Tag Archives: life

Time For Ourselves And Others

How often have we missed doing something we really wanted to to because we thought we didn’t have the time? When was the last time we put off calling mom or a brother or talking to a friend in need for days because of a lack of time.

My teacher once said that the only time one doesn’t have time is when one is dead. I’ve seen friends who were going to pass on develop a new perspective on time when they knew it was limited. Minutes in a day, family, personal relationships, doing things they’ve always wanted to do became so much more important as they rushed to make the most out of limited days or months. Those who were strong enough were lucky. Others who weren’t lay in beds talking about how they wished they could do this or that.

Reading Tuesdays With Morrie reminds me again that we don’t spend enough time doing things that matter. Some of us have forgotten to enjoy life, to be happy and to tender to our other needs as we rush about a daily ritual of earning money to accumulate this and that.

In my late twenties I was so preoccupied with working hard to buy a nice house and car that I lost myself in that chase and struggled to keep up with the tide of loans and bills.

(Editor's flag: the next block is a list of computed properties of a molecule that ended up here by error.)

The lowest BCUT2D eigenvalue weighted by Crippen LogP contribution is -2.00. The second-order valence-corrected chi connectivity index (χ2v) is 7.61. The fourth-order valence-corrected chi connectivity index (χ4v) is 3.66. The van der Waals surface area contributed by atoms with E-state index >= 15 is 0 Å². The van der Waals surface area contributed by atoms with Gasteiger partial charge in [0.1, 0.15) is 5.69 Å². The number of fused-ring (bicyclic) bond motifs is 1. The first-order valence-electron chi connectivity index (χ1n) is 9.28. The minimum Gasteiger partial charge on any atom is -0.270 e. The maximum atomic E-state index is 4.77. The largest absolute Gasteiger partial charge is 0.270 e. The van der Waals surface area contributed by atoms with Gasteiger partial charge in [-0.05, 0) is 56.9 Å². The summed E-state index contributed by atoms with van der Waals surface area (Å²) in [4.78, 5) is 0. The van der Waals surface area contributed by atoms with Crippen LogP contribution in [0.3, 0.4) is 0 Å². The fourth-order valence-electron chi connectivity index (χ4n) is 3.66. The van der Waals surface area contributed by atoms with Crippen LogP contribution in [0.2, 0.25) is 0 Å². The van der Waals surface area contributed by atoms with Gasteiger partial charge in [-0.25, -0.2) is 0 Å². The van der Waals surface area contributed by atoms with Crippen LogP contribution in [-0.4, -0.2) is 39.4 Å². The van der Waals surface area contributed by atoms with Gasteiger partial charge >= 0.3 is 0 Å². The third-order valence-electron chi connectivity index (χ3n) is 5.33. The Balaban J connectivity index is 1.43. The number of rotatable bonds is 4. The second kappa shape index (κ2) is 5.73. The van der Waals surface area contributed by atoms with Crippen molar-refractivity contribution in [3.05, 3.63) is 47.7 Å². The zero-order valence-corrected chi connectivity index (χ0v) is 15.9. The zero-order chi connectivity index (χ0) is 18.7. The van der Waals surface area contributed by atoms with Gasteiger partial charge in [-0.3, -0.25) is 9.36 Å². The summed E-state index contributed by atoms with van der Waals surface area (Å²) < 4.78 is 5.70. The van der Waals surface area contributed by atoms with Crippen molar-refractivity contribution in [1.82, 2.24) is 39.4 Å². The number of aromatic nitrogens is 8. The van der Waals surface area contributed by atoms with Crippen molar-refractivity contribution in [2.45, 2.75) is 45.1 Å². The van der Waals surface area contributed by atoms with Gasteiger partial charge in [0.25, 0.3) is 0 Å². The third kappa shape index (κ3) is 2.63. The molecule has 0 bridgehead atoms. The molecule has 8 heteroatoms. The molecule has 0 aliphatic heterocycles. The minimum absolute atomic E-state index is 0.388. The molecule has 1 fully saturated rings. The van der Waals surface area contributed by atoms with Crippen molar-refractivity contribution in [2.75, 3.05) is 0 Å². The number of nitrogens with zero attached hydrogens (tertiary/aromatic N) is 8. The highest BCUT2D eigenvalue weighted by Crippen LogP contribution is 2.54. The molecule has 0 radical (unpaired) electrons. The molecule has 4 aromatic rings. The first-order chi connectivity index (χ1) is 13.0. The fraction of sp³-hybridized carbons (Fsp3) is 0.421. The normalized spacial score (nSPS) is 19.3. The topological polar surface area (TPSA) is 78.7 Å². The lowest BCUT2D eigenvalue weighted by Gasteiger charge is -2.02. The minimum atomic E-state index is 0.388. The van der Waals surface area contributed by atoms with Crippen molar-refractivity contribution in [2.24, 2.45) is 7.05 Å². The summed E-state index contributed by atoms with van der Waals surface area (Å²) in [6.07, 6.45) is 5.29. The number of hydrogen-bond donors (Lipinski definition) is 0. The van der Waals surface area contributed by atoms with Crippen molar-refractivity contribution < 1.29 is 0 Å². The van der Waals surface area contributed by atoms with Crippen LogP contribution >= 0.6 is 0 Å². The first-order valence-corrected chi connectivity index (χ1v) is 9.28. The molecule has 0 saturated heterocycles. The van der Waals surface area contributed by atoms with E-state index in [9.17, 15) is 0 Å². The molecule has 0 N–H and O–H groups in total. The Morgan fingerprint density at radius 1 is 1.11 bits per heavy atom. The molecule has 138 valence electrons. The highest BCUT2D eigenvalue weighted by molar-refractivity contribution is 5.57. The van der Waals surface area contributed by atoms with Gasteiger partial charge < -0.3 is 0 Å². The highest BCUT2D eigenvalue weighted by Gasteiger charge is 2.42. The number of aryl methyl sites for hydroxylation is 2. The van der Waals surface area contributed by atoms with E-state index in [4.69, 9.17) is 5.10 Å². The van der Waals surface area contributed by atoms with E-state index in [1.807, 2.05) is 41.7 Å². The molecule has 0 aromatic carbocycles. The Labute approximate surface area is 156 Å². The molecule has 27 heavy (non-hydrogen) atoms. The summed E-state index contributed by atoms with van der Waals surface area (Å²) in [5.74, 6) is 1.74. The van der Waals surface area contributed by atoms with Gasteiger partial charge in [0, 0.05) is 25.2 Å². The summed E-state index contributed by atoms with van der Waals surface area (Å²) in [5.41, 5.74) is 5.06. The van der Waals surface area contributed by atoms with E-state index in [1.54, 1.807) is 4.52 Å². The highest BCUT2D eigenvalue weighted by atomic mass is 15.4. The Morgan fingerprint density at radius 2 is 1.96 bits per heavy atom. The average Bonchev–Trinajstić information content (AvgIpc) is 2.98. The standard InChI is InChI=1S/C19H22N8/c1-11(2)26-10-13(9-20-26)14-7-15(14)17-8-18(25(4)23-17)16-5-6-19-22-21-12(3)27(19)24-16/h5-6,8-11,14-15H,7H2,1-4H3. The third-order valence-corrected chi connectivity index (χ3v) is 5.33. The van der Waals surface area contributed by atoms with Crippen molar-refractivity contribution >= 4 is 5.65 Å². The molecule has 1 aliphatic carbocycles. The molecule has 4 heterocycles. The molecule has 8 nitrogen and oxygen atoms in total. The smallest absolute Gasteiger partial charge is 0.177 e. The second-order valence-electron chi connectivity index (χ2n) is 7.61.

Mitch Albom wrote about the hunger to gobble up new things and shared this … “These were people so hungry for love that they were accepting substitutes. They were embracing material things and expecting a sort of hug back. But it never works. You can’t substitute material things for love or for gentleness or for tenderness or for a sense of comradeship.”

It seems my happiest moments were in the company of friends doing simple things like talking and doing silly things which didn’t cost an arm and a leg yet that didn’t register.

Over the last six years, I’ve rediscovered the joys of giving, doing things for other people and receiving thanks and love in return. Its hard to describe the feeling when someone gets better because of help you’ve extended or when you can see how much of a difference you’ve made in lifting a person out of the dumps they thought they were in. Sometimes all it takes is a few moment spent talking and I’m sure we all have a few moments to spare.

So I end this train of thought with a quote and a question.